What was a minor disagreement between President Trump and online platforms has turned into a full-blown confrontation with twitter. If this hostility continues, it is likely that greater controls on platforms in the US might be in the offing.

The US President has often expressed his displeasure at the perceived de-platformisation of conservative voices online. However, the executive order signed by the President on Friday is essentially an open threat to platforms. Given that this order comes a day after the public spat, which started from twitter citing misinformation and hiding a tweet posted by the President, one can only imagine what the move really signifies.

Greater international censure and debate over the years has led to increased moderation on platforms such as facebook and twitter outside of the US. The US government has been behind the times in this endeavour. From the NetzDG law in Germany that stands to fine platforms for not removing hate speech, to our own attempts to make technology companies more accountable to national governments – greater controls on social media platforms are not wholly unheard of. Hate speech, crimes on the internet and violence or abuse do not deserve to be broadcasted online.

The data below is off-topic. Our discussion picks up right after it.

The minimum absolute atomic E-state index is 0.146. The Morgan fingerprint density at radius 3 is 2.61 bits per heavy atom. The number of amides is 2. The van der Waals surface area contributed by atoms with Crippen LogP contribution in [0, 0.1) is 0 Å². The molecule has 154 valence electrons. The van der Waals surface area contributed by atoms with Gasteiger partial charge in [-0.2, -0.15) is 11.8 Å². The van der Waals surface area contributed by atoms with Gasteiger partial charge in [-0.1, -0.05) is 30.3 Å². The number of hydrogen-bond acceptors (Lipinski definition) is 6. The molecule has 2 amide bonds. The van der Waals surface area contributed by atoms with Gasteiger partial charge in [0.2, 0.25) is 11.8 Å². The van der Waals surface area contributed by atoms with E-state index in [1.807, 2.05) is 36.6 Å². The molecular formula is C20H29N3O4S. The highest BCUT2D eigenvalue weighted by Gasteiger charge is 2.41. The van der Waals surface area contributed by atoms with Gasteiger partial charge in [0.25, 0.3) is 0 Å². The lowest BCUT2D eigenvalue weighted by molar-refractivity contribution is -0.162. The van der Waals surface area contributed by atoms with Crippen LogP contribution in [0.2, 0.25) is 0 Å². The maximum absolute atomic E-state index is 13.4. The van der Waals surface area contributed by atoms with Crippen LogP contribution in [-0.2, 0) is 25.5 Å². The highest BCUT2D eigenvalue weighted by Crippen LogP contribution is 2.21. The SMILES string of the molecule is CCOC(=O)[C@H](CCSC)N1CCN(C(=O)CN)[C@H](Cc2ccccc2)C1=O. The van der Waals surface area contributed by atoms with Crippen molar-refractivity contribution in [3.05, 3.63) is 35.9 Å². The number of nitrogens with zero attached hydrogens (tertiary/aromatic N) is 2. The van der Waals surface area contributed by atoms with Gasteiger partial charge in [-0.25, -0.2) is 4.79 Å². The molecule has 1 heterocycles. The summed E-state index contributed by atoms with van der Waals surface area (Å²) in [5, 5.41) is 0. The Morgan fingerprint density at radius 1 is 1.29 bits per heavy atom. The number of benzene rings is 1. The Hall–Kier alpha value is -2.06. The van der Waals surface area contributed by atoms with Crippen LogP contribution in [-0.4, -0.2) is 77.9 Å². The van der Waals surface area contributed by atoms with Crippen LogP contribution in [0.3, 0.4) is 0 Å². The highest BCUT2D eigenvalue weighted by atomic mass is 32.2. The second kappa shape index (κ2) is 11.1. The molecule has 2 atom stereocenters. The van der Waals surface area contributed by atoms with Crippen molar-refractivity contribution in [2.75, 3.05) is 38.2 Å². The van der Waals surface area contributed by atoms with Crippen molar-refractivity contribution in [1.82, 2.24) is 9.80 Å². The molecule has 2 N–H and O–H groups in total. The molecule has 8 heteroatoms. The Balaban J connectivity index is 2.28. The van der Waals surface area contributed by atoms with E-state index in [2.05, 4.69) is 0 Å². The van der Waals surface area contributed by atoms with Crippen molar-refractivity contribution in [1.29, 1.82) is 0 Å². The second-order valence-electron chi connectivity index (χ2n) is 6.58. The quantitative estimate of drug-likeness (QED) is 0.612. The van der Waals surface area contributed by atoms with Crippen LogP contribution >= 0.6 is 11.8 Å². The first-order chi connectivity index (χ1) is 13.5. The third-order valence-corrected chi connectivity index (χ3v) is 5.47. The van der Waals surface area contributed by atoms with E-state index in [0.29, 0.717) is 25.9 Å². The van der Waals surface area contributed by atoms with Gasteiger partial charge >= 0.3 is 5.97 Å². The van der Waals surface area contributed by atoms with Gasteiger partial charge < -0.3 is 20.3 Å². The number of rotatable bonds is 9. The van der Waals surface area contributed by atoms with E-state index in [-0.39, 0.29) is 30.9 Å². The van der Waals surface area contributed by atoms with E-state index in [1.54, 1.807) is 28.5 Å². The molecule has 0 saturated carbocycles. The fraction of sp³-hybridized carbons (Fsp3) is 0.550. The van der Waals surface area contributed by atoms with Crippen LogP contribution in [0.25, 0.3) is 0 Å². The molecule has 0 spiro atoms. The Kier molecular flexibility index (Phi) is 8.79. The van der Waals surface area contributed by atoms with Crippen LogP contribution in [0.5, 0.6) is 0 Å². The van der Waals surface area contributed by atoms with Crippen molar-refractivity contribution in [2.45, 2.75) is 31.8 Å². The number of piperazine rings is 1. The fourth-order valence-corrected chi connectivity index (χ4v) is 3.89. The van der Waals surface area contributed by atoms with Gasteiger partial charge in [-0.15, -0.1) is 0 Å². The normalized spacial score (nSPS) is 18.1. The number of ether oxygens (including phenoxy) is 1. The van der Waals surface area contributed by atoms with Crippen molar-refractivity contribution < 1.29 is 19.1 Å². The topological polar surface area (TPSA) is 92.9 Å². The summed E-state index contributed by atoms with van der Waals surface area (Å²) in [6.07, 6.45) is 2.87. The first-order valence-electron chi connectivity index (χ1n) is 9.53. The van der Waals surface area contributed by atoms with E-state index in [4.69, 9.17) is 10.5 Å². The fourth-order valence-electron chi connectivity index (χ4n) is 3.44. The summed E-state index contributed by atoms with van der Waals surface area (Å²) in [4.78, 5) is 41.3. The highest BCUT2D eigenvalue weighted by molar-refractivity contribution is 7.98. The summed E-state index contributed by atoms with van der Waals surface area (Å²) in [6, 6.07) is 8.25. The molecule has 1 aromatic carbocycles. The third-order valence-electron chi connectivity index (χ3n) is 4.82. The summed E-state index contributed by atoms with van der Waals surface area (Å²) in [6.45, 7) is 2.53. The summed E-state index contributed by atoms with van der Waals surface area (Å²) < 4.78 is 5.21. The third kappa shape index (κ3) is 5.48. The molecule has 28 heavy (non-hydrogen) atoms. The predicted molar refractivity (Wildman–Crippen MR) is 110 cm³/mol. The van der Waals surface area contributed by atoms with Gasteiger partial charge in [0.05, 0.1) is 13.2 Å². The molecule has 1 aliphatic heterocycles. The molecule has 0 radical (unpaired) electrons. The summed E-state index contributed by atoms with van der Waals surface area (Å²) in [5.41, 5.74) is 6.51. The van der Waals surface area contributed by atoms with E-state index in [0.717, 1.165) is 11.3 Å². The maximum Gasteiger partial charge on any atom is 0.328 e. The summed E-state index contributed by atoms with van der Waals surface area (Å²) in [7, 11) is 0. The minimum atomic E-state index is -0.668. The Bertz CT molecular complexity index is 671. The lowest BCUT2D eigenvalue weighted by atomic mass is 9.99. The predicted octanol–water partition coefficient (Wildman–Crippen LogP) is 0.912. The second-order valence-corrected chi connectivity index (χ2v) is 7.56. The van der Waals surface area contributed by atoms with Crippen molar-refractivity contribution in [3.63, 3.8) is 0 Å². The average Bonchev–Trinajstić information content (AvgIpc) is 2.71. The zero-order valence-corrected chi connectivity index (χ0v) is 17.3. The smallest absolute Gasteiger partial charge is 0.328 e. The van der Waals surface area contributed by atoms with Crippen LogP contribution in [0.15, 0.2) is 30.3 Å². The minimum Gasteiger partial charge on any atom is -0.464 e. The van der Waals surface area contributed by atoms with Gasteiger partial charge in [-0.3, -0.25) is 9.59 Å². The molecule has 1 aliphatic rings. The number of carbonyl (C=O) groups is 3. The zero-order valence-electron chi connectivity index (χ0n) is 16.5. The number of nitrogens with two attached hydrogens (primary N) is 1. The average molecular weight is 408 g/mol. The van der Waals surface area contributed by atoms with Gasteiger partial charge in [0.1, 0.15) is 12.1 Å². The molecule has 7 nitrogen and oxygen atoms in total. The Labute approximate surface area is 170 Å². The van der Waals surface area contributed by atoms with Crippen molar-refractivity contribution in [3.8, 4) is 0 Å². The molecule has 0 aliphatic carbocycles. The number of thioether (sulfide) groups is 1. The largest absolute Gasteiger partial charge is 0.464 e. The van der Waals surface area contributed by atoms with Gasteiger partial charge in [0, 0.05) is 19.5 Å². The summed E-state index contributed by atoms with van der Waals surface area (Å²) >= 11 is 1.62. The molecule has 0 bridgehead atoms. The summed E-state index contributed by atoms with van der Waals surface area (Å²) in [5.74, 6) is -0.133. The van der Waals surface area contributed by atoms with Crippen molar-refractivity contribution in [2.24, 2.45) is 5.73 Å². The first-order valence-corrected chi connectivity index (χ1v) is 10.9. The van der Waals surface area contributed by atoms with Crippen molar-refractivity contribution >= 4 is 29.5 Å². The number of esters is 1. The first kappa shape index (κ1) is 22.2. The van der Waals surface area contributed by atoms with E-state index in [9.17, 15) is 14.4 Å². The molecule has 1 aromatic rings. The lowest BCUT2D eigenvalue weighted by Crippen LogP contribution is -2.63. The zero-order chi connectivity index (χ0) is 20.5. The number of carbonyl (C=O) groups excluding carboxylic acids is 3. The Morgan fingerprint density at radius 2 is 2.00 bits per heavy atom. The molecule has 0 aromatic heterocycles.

But there is a very fine line between controls as a means to make platforms accountable versus restrictions in order for them to fall in line. The US President’s tweet was hidden because it contained misinformation, another tweet of his was also hidden because it contained a direct reference to heavy-handed policing against African Americans in the 60’s.

With the tragic incident in Minneapolis, the subsequent riots, Trump’s own gaffes and the upcoming November election, the President has a lot on his plate. But all state leaders and governments must remember that the law is not subject to whims, or to be used as a weapon against citizens and companies that do not actively support the regime of the time. There is a need for greater controls on the internet, but this is definitely not one of those cases.